By this time Mai, who had earlier stated her disappointment and hopelessness in the judicial system, had left the room. This is no ordinary woman, Mr. Lucman. She was gang raped on the orders of a jirga (illegal and banned), paraded naked around the entire village and then made to wait for nine long years – only to be turned down. From battling with influential tribesmen, rowdy politicians and jurisdiction dilemmas to constant death threats, this woman has suffered a lot, to say the least. Ignoring the entire ordeal, you not only chose to make ill-informed remarks but also did nothing to cross-question your guests, namely Hafeezullah Niazi and Mian Ghaffar. Your guest on the show accused the courts of being biased, taking dictations from unknown sources and also declared the case fictitious.  If you have forgotten, let me remind you that the Supreme Court of Pakistan has declared one of the six men guilty of raping Mai. For someone to declare the rape fictitious, it falls under contempt of court. Instead of cross-questioning the guest in question, you concluded with remarks such as ‘tou Musharraf theek kehta tha” “so was Musharraf right?”  Were you actually referring to General Musharraf’s obnoxious remark which was something to the effect of: women should not wash their dirty linen in public and that country’s image should not be tarnished by giving a gang rape victim too much attention?

Moreover you had the audacity to ask Mai if she felt any compassion for the men who were charged with rape? I find that deplorable and shoddy journalism. Do you expect her to sympathise with the men she accused of raping her?

The entire discussion on the show was a vicious attack not only at Mai, a rape survivor, but women's rights activists as well.  Accusing activists of pocketing money (without substantial evidence, might I add) and cashing in on rape, reflects your views on rape victims.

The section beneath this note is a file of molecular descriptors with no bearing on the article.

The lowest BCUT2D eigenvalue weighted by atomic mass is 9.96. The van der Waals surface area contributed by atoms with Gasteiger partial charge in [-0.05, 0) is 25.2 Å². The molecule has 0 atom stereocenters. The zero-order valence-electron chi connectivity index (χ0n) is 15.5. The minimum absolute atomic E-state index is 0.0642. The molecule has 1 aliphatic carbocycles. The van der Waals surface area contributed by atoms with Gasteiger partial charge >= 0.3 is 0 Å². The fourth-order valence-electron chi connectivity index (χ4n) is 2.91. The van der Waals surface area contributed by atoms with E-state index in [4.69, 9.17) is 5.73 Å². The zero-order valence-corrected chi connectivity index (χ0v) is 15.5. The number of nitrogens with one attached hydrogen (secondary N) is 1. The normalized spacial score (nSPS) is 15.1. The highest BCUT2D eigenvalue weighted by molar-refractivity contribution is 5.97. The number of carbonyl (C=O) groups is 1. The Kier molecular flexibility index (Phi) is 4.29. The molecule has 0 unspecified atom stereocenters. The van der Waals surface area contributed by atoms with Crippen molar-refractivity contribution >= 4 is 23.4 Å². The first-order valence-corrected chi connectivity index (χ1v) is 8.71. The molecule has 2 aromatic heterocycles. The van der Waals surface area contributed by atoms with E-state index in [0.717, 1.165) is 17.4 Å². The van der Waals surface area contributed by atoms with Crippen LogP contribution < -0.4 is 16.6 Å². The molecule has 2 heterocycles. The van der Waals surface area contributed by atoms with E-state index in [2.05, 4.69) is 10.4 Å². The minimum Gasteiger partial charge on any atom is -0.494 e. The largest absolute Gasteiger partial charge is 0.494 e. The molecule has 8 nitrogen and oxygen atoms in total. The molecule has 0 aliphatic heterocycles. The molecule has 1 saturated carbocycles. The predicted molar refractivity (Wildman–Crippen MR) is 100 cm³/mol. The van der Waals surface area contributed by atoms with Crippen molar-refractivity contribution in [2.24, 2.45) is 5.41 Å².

It is people like you and attitudes such as yours that feed the vicious cycle of prejudice against rape victims, making the fight for justice harder. It is appalling that you would allow your guests to hurl allegations on Mai, call her rape fictitious without any substantial evidence and in the presence of a Supreme Court judgment.

It was appalling to witness you cross-question Mai, while ignoring the plight of hundreds of women who have suffered at the hands of these illegal jirgas. Not once in your programme did you mention the innumerous decisions made by these notorious jirgas, from burying women alive to feeding them to the dogs.  Your attitude in the program and your approach to the case is an insult to the plight of the 2,903 women who were raped in 2010 alone and may never get justice.

For all of this you must apologise. I demand you read up on Mai’s case and issue a public apology not only to Mai but to the Pakistani men and women who have been left dejected but will continue the fight against rape and abuse.

Signed,

Sana Saleem

Sana Saleem is Co-founder, Director Gawaahi.com and blogs at Global Voices,  Asian Correspondent, The Guardian and her personal blog Mystified Justice. She recently won the Best Activist Blogger award by CIO & Google at the Pakistan Blogger Awards. She can be found on Facebook and tweets at twitter.com/sanasaleem.

The views expressed by this blogger and in the following reader comments do not necessarily reflect the views and policies of the Dawn